An ode to off-road racing’s Class 6

“To finish first, you must first finish” was no doubt the motto of every Class 6 entrant that ever competed in a desert race! The sedan class started way back in 1967 with the “Production 2 Wheel Drive Car” class that once pitted air cooled VW based sedans against water cooled sedans from AMC, Datsun, Saab, Ford, Chevrolet, Audi, Volvo, etc… The VW’s dominated over the water cooled sedans in part because of the rear engine design and the evolution of the aftermarket transaxles, suspension components, and so much more. 

In 1976 the water cooled sedan manufacturers pushed promoters to either separate the air cooled sedans, or enforce the use of a single carburetor and single shock per wheel. The promoters chose to separate the class by designating a new class (6W – with the W designating a water pumper or water cooled sedan class eventually ending as class 6). The air cooled sedans were categorized in Class 5, and now they had a newly designated Class 11 Pure Stock VW class. It also would not be long before Class 5-1600 would come along and make racing a VW sedan more affordable than a Class 5 Unlimited, bridging the gap between the open Class 5 and the Class 11 Pure Stock VW. 

The early water cooled sedans had some of the who’s-who of the day taking the wheel (James Garner, Rod Hall, AK Miller, Ray Brock, etc) and the manufacturers really liked the idea of racing their “grocery getter” to prove the durability of  their sedans. The class remained vibrant into the 80’s then morphed into a class dominated by Ford Explorers, Chevy Blazers, & Jeep Cherokees, eventually fading into just a memory.  


A class 6 Ford Maverick makes it’s way through Ojos Negros during the running of the 1975 Baja 500. The Ford’s six cylinder engines had an advantage over the Datsuns in terms of cubic inches but the Datsuns were lighter and had some Japanese domestic market parts that helped boost performance. 


A venerable Datsun 510 sedan competes in the 1975 Ensenada 300 held just outside Santo Tomas. This was a very dusty and silty course but the little Datsun took it in stride. The early sedans having been uni-bodies took a lot of reinforcing to keep from falling apart on the rough courses. 

Baja Mexicali Start

Frank Ball and Ron Thompson in a Datsun 510 navigate the canal roads outside of Mexicali during the running of the 1978 Baja 1000. This Datsun 510 won a Baja 500 and Baja 1000 or two in it’s day. The Datsun 510 was very popular in the 70’s and won the prestigious East African Safari Rally a few times. It soon became a favorite of the rallying crowd, and was a personal favorite of mine for slalom racing and maybe an occasional street race or two…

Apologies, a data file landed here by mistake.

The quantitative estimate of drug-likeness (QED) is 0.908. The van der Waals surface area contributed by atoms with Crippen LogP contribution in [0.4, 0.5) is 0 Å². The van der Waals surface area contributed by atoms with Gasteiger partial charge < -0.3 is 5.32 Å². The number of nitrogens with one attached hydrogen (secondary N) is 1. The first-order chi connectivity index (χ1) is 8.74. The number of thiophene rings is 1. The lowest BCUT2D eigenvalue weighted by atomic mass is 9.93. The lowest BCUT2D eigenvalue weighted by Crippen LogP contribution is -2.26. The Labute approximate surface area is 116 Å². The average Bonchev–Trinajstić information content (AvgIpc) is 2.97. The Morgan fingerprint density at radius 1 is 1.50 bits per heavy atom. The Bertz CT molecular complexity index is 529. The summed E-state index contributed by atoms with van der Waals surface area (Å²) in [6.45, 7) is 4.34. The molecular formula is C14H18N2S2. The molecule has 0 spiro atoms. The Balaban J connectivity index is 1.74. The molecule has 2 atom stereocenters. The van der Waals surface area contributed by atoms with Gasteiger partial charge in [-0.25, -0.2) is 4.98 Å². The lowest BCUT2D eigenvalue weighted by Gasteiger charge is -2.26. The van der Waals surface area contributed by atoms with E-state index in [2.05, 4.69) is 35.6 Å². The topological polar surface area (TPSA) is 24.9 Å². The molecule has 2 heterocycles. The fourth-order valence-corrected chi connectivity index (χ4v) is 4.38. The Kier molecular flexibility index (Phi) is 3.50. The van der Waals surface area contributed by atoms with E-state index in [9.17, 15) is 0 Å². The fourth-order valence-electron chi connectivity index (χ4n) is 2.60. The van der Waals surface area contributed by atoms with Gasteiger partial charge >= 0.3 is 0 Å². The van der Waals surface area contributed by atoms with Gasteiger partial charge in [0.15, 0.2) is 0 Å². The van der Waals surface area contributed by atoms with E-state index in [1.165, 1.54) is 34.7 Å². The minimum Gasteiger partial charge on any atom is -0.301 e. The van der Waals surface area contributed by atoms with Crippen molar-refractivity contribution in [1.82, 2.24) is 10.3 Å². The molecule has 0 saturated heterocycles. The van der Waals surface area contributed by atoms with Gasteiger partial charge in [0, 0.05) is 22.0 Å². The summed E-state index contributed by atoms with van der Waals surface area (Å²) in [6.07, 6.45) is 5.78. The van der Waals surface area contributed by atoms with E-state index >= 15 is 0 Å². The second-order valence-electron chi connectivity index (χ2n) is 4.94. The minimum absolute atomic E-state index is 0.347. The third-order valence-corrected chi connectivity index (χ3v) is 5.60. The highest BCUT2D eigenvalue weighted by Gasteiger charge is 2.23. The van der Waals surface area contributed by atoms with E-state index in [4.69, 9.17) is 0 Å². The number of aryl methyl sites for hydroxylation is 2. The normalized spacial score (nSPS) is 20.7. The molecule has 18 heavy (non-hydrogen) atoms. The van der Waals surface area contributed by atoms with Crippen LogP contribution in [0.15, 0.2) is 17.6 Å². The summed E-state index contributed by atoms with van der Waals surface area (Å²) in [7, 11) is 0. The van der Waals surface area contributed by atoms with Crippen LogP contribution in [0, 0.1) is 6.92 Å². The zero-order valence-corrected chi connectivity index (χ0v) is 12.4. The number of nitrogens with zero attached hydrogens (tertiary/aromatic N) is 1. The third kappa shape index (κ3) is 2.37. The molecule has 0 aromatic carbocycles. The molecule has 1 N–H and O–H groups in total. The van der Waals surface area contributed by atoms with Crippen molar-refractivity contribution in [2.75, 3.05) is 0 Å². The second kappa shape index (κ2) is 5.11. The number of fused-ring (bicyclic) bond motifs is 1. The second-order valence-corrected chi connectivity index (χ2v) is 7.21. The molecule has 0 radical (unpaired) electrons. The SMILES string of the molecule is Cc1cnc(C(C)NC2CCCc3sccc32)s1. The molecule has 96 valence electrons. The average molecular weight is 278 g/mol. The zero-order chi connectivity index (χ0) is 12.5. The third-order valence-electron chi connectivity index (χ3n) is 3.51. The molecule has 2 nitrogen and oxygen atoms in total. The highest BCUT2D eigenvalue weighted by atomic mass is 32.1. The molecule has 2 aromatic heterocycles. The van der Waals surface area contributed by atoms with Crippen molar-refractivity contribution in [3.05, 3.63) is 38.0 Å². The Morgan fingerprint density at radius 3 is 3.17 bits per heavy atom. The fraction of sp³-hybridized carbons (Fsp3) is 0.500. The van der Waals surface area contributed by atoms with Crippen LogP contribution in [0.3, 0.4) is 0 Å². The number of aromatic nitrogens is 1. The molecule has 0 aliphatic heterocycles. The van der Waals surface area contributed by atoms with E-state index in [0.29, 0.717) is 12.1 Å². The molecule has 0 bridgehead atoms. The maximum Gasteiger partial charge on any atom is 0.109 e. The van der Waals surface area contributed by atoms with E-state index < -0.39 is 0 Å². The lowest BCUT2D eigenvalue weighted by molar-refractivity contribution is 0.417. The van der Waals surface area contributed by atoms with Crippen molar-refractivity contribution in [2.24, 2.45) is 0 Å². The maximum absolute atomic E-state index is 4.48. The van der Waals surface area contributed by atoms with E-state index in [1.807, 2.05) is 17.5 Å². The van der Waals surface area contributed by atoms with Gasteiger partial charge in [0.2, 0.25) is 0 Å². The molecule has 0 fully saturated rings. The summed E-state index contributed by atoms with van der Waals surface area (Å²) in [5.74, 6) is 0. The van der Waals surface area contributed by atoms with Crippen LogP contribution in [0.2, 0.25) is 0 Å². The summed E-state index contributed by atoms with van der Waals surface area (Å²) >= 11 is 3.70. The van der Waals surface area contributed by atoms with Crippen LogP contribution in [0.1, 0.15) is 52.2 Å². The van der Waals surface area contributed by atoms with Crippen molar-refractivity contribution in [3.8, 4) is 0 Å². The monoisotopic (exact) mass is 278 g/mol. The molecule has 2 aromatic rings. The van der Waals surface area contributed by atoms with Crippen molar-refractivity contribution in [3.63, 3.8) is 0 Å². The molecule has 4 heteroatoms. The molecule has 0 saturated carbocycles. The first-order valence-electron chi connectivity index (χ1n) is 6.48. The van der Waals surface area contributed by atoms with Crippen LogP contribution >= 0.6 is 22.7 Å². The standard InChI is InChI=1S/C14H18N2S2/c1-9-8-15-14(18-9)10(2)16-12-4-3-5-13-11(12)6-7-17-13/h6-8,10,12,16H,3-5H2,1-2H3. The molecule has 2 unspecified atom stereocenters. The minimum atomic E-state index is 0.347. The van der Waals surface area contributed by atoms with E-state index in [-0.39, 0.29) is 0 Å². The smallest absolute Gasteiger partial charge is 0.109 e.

A Saab negotiating a checkpoint just south of Mexicali during the 1978 Mexicali 300. The Swedish manufacturers were very popular in class 6, represented by two or three Saab’s in various races with Arne Gunnarson and Bill Carpenter being a couple of the fan favorites


The “Fords Forever” sponsored class 6 is seen working it’s way out of Ensenada during the running of the 1979 Baja 500. In the early days of off-road racing Ford was well represented in many classes, but the most notable entry had to have need the Edsel that Bill Stroppe built.


Stan Gilbert’s Chevrolet Chevelle actually ran on propane and was sponsored by Ballard Gas. Stan is seen here crossing the Ojos Negros cattle guard in the 1980 Baja 1000, he would go on to race an El Camino as well taking many class wins.


A very popular and successful driver Henry Arras crossing the Ojos Negros cattle guard. Henry would go on to win many races in his V8 powered Ford Ranchero and was definitly a favorite amongst the class 6 fans.


Gordon Olson was part of an AMC Pacer team that won a few races in both Baja and the US. The AMC brand was represented by Gremlin’s and Pacers in the 70’s and ran cast iron inline 6 cylinder engines. The cars made decent power but were extremly heavy. 

Baja Henry Arras

Henry Arras celebrating a class 6 win at the 1979 Baja 500. I recall staying up till 2 am shooting the finishers of the 1979 500 and Henry was one of the late finishers but a winner none the less!


A rare MOPAR appearance at a late 70’s Mint 400 just outside of Las Vegas. Class 6 most likely was the class with the largest amount of manufacturers represented in total over the years. I think I counted at least a dozen different manufacturers that were represented in class 6 over the years!


A class favorite, and in my estimation the winningest driver in class 6 history. Larry Schwacofer piloted the Chevy for many years under a few different paint schemes. Here he is wheeling “Kermit” through a sea of spectators at the 1985 Mint 400 just outside of the Las Vegas Speedrome.


Here’s a good example of an air cooled class 6 sedan flying the Ojos Negros cattle guard during the running of the 1975 baja 500. This was just prior to the rule change that only allowed water cooled sedans.

This vintage series is an editorial feature where we celebrate those who made Off-Road what it is with the unique photos of the ‘Lensmans’ himself. Kurt Scherbaum is a native San Diegan that grew up in the late 60’s & early 70’s traveling throughout Baja and the southwest shooting images of off-road racing and iconic landscapes.

Check out Kurt’s images @ and stay current by following him on Instagram and Facebook.